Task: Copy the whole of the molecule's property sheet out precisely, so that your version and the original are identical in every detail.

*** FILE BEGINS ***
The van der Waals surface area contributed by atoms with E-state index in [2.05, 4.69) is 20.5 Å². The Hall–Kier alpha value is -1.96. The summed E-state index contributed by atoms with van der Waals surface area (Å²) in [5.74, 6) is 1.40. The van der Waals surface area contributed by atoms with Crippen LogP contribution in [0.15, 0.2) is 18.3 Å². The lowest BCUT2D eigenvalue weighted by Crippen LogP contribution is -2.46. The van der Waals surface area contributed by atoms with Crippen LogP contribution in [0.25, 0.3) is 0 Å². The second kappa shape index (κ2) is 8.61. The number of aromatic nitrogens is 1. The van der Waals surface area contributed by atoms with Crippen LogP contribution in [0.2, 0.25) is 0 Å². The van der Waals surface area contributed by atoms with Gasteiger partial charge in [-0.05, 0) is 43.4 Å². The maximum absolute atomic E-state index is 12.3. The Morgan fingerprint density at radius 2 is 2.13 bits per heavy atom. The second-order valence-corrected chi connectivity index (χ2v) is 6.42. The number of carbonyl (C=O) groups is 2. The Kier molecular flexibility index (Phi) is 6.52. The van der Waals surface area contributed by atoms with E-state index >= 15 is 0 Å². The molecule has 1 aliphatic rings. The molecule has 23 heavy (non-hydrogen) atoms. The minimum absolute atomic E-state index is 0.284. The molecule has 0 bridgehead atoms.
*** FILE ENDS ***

The van der Waals surface area contributed by atoms with E-state index in [2.05, 4.69) is 20.5 Å². The Hall–Kier alpha value is -1.96. The summed E-state index contributed by atoms with van der Waals surface area (Å²) in [5.74, 6) is 1.40. The van der Waals surface area contributed by atoms with Crippen LogP contribution in [0.15, 0.2) is 18.3 Å². The lowest BCUT2D eigenvalue weighted by Crippen LogP contribution is -2.46. The van der Waals surface area contributed by atoms with Crippen LogP contribution in [0.25, 0.3) is 0 Å². The second kappa shape index (κ2) is 8.61. The number of aromatic nitrogens is 1. The van der Waals surface area contributed by atoms with Crippen LogP contribution in [0.2, 0.25) is 0 Å². The van der Waals surface area contributed by atoms with Gasteiger partial charge in [-0.05, 0) is 43.4 Å². The maximum absolute atomic E-state index is 12.3. The Morgan fingerprint density at radius 2 is 2.13 bits per heavy atom. The second-order valence-corrected chi connectivity index (χ2v) is 6.42. The number of carbonyl (C=O) groups is 2. The Kier molecular flexibility index (Phi) is 6.52. The van der Waals surface area contributed by atoms with E-state index >= 15 is 0 Å². The molecule has 1 aliphatic rings. The molecule has 23 heavy (non-hydrogen) atoms. The minimum absolute atomic E-state index is 0.284. The molecule has 0 bridgehead atoms.